A / √++:
    the essay argues a clear thesis in terms of a series of topics and supporting examples; it is organized coherently into introduction, body, and conclusion, with logical transitions between paragraphs; it is based on a careful and through reading and presentation of textual and historical evidence; it not only answers the question but also offers its own, distinctive insight into the problem posed; there are few if any errors in grammar and mechanics; it is written in lucid language with varied sentence structure, versatile vocabulary, and astute word choice. A key indicator is that the language used is consistent with the writing of a distinguished Honors Thesis in the senior year. In inductive, dialogical, or narrative writing the same qualitative standards will apply but in terms of each distinct form of organization: inductive: the detailed, consistent, derivation of general principles from evidence, leading in clear steps toward the answer to a question; dialogical: the dialectical working out of ideas through their interchange, particularly conflicting views of a problem, leading toward a reasonable resolution; narrative: the controlled use of plot, character, imagery, and symbol to represent ideas iconically, clearly illustrating concepts or problems, including intellectual conflicts and their resolutions, allegorically, as in Plato’s famous story of the Cave.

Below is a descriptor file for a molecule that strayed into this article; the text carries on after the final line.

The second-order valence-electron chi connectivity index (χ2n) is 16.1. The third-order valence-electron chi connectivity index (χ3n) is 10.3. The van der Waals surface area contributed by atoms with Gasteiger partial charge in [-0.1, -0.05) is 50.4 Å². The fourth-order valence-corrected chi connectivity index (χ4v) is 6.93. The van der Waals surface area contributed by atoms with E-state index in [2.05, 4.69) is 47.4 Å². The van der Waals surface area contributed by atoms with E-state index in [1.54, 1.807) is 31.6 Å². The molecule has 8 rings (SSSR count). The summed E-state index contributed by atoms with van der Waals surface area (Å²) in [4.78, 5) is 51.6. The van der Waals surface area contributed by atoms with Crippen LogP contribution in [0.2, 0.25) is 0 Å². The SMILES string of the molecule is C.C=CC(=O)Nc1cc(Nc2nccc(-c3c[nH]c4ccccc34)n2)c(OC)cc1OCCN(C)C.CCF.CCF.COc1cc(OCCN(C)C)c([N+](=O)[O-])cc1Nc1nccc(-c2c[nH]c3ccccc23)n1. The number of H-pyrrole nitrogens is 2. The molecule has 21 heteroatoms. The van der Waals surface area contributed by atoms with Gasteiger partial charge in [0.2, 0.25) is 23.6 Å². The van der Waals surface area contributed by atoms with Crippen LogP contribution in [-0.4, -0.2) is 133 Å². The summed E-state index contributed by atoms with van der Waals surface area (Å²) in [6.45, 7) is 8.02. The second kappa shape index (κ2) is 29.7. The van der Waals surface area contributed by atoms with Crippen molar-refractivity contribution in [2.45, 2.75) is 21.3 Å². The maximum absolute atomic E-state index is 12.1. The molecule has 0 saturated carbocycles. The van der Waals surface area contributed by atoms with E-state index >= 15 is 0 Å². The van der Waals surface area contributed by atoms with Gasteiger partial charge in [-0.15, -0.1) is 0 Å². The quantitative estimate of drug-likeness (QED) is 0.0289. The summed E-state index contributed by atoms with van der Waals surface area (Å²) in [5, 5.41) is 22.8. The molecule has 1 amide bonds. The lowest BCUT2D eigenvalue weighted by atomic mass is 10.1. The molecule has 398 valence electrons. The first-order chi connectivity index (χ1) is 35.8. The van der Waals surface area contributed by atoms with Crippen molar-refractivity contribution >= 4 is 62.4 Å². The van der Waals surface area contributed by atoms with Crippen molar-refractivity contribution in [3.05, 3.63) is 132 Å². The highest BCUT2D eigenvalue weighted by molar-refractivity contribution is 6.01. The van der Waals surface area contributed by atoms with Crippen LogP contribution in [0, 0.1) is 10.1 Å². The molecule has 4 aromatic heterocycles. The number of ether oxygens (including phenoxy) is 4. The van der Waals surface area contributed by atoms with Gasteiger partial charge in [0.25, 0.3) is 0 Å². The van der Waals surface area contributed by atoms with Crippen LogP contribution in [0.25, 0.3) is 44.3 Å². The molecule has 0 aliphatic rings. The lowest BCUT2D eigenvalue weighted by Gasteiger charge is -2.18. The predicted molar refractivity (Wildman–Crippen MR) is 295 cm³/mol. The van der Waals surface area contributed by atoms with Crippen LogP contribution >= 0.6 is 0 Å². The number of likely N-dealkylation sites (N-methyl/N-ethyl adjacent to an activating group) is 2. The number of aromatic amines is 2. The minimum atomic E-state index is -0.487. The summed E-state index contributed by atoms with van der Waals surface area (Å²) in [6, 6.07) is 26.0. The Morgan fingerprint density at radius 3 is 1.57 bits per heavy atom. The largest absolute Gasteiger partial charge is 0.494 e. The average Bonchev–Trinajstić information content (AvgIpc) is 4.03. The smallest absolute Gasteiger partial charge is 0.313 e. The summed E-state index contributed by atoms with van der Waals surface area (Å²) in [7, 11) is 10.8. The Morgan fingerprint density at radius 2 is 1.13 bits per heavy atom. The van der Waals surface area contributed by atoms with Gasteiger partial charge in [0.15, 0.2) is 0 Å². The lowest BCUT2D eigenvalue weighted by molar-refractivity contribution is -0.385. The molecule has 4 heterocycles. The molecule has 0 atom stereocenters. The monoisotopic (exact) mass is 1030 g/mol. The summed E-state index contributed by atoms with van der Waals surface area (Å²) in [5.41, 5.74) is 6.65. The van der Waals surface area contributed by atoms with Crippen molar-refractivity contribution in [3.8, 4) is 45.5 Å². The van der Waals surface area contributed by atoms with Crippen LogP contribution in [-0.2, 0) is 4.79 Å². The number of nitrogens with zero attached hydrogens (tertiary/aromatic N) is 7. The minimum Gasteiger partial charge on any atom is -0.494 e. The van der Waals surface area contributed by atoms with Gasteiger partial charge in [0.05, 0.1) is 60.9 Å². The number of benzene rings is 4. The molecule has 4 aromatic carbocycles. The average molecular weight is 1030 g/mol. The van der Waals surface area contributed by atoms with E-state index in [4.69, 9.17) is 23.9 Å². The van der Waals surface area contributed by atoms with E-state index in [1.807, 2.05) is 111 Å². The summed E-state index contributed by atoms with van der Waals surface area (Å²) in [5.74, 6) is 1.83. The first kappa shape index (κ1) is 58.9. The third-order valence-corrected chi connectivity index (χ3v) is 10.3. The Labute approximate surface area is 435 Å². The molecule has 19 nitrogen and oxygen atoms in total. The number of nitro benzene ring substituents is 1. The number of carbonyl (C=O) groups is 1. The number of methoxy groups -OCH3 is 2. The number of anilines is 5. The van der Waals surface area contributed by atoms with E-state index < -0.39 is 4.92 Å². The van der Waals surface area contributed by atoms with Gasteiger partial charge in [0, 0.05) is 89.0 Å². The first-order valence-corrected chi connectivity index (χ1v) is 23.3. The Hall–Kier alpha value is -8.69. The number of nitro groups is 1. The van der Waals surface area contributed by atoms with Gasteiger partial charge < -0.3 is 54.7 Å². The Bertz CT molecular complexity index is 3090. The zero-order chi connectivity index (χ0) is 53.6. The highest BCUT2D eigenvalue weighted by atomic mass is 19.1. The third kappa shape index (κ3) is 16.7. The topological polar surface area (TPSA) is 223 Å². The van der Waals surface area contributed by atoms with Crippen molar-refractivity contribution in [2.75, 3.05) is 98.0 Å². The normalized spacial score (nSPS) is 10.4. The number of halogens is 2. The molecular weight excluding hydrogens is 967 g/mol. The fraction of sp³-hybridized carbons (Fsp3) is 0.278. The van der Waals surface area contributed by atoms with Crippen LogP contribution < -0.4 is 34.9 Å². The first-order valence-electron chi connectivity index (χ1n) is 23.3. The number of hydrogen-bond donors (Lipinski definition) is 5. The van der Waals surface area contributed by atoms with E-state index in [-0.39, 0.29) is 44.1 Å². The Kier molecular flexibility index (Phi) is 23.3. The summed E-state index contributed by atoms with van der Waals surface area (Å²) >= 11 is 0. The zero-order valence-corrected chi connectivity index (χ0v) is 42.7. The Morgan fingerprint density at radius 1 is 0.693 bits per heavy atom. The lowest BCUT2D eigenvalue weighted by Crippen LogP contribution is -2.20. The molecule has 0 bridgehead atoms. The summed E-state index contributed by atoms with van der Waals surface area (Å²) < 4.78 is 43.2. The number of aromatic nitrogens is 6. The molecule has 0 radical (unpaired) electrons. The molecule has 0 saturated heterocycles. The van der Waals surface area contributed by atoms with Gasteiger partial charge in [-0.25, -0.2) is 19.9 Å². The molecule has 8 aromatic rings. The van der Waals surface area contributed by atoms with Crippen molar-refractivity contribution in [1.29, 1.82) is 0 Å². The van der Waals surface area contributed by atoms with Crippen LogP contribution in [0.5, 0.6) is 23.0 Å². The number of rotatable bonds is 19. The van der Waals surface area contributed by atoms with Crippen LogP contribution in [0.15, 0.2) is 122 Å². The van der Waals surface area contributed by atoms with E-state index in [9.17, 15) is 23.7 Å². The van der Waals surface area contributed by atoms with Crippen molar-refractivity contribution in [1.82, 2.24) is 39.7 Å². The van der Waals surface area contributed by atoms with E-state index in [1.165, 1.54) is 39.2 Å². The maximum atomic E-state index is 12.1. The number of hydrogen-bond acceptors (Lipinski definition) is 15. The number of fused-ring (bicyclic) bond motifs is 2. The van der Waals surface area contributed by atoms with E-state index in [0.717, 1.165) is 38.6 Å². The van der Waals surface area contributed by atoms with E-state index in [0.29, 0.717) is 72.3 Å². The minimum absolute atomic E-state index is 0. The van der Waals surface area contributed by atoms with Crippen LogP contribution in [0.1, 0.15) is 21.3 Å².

B / √+: the essay has a clear thesis with good support (or question and derivation of answer, or dialectical interplay of ideas, or ideational narrative); but it does not represent its ideas as clearly, utilize evidence as thoroughly and precisely based on the most discerning standards of reading; its organization is clear but not as tightly interlinked as in the A paper; its language is reasonably communicative but not lucid; its sentences are more repetitive and less varied in organization; its word choice is less diverse and less exactly keyed to the concepts expressed; there are more frequent errors in grammar and mechanics, though the writing on the whole is commensurate with the production of a successful Honors Thesis in the senior year.
    C / √:
    the essay presents a thesis but its components could be clearer and more carefully conceived: e.g., “Thales was an ancient philosopher who thought about nature,” instead of, “The early Greek philosopher Thales posed the first theory designed to explain all phenomena in the cosmos in terms of a single cause.” The thesis, moreover, is not developed in terms of clear and consistent topics supported by appropriate evidence (or does not pursue a key question consistently in terms of a careful presentation of evidence, or does not construct a dialogue with clear thematic development, or does not create a clear narrative based on characters and images that effectively convey ideas). There are several (at least) errors in English composition per page (see grading symbols below). In general, the essay is not clearly argued and not well written, though it is just “passable” by common standards of literacy.